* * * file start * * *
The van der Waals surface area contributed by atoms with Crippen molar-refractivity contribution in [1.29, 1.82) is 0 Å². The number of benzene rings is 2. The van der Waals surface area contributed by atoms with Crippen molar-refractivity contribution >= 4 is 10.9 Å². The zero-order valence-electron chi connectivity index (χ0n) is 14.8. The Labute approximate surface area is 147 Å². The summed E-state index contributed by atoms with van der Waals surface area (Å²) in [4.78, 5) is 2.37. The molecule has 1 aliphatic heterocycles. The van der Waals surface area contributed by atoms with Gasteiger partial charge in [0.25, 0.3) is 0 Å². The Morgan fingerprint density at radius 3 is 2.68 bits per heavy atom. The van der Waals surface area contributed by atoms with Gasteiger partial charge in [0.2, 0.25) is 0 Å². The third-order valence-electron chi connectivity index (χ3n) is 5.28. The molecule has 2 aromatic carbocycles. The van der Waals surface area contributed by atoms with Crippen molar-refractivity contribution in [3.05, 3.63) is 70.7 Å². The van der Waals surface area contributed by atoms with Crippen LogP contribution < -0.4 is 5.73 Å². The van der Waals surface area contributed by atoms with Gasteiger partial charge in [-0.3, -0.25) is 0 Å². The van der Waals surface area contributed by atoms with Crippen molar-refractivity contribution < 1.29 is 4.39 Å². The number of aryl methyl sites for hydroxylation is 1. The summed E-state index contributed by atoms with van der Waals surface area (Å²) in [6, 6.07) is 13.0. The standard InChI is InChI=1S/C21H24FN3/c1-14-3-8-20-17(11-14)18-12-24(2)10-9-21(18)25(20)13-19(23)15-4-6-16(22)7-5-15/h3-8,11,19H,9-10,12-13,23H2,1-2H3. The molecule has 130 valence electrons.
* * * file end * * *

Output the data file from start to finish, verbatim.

The van der Waals surface area contributed by atoms with Crippen molar-refractivity contribution in [1.29, 1.82) is 0 Å². The number of benzene rings is 2. The van der Waals surface area contributed by atoms with Crippen molar-refractivity contribution >= 4 is 10.9 Å². The zero-order valence-electron chi connectivity index (χ0n) is 14.8. The Labute approximate surface area is 147 Å². The summed E-state index contributed by atoms with van der Waals surface area (Å²) in [4.78, 5) is 2.37. The molecule has 1 aliphatic heterocycles. The van der Waals surface area contributed by atoms with Gasteiger partial charge in [0.25, 0.3) is 0 Å². The Morgan fingerprint density at radius 3 is 2.68 bits per heavy atom. The van der Waals surface area contributed by atoms with Gasteiger partial charge in [0.2, 0.25) is 0 Å². The third-order valence-electron chi connectivity index (χ3n) is 5.28. The molecule has 2 aromatic carbocycles. The van der Waals surface area contributed by atoms with Crippen molar-refractivity contribution in [3.05, 3.63) is 70.7 Å². The van der Waals surface area contributed by atoms with Crippen LogP contribution < -0.4 is 5.73 Å². The van der Waals surface area contributed by atoms with Gasteiger partial charge in [-0.3, -0.25) is 0 Å². The van der Waals surface area contributed by atoms with Crippen molar-refractivity contribution < 1.29 is 4.39 Å². The number of aryl methyl sites for hydroxylation is 1. The summed E-state index contributed by atoms with van der Waals surface area (Å²) in [6, 6.07) is 13.0. The standard InChI is InChI=1S/C21H24FN3/c1-14-3-8-20-17(11-14)18-12-24(2)10-9-21(18)25(20)13-19(23)15-4-6-16(22)7-5-15/h3-8,11,19H,9-10,12-13,23H2,1-2H3. The molecule has 130 valence electrons.